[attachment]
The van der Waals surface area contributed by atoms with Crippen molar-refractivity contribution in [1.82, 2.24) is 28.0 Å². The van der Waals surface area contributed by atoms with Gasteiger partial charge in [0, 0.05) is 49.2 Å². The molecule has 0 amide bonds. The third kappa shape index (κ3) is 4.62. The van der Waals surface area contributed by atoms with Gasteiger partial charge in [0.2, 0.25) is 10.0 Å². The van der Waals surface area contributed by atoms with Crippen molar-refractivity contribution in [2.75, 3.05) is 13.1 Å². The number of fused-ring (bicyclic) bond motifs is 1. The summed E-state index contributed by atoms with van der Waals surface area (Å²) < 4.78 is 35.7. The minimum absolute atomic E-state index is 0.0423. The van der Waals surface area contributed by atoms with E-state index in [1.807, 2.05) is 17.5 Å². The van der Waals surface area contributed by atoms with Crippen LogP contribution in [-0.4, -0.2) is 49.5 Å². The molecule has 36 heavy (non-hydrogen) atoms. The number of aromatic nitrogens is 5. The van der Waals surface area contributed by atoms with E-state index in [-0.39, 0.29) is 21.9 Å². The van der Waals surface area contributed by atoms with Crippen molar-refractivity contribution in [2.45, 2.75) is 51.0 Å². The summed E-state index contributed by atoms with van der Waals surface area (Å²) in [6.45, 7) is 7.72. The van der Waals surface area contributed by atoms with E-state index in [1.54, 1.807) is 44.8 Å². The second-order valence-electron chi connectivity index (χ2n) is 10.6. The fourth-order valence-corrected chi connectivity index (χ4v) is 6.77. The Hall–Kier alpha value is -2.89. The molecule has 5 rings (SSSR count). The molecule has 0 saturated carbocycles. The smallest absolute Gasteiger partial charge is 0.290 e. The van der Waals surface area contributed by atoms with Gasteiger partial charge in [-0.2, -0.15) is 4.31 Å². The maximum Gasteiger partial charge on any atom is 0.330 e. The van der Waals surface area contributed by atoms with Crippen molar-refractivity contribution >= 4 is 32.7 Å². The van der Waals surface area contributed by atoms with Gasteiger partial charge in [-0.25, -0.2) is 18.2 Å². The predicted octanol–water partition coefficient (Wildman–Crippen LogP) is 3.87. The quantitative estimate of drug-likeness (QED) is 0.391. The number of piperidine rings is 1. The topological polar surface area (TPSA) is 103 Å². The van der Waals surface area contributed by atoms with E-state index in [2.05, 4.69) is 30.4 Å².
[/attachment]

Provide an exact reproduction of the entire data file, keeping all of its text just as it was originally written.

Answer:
The van der Waals surface area contributed by atoms with Crippen molar-refractivity contribution in [1.82, 2.24) is 28.0 Å². The van der Waals surface area contributed by atoms with Gasteiger partial charge in [0, 0.05) is 49.2 Å². The molecule has 0 amide bonds. The third kappa shape index (κ3) is 4.62. The van der Waals surface area contributed by atoms with Gasteiger partial charge in [0.2, 0.25) is 10.0 Å². The van der Waals surface area contributed by atoms with Crippen molar-refractivity contribution in [2.75, 3.05) is 13.1 Å². The number of fused-ring (bicyclic) bond motifs is 1. The summed E-state index contributed by atoms with van der Waals surface area (Å²) < 4.78 is 35.7. The minimum absolute atomic E-state index is 0.0423. The van der Waals surface area contributed by atoms with E-state index in [1.807, 2.05) is 17.5 Å². The van der Waals surface area contributed by atoms with Crippen LogP contribution in [-0.4, -0.2) is 49.5 Å². The molecule has 36 heavy (non-hydrogen) atoms. The number of aromatic nitrogens is 5. The van der Waals surface area contributed by atoms with E-state index in [-0.39, 0.29) is 21.9 Å². The van der Waals surface area contributed by atoms with Crippen molar-refractivity contribution in [2.45, 2.75) is 51.0 Å². The summed E-state index contributed by atoms with van der Waals surface area (Å²) in [6.45, 7) is 7.72. The van der Waals surface area contributed by atoms with E-state index in [1.54, 1.807) is 44.8 Å². The second-order valence-electron chi connectivity index (χ2n) is 10.6. The fourth-order valence-corrected chi connectivity index (χ4v) is 6.77. The Hall–Kier alpha value is -2.89. The molecule has 5 rings (SSSR count). The molecule has 0 saturated carbocycles. The smallest absolute Gasteiger partial charge is 0.290 e. The van der Waals surface area contributed by atoms with Gasteiger partial charge in [-0.2, -0.15) is 4.31 Å². The maximum Gasteiger partial charge on any atom is 0.330 e. The van der Waals surface area contributed by atoms with Crippen molar-refractivity contribution >= 4 is 32.7 Å². The van der Waals surface area contributed by atoms with Gasteiger partial charge in [-0.25, -0.2) is 18.2 Å². The predicted octanol–water partition coefficient (Wildman–Crippen LogP) is 3.87. The quantitative estimate of drug-likeness (QED) is 0.391. The number of piperidine rings is 1. The topological polar surface area (TPSA) is 103 Å². The van der Waals surface area contributed by atoms with E-state index in [2.05, 4.69) is 30.4 Å².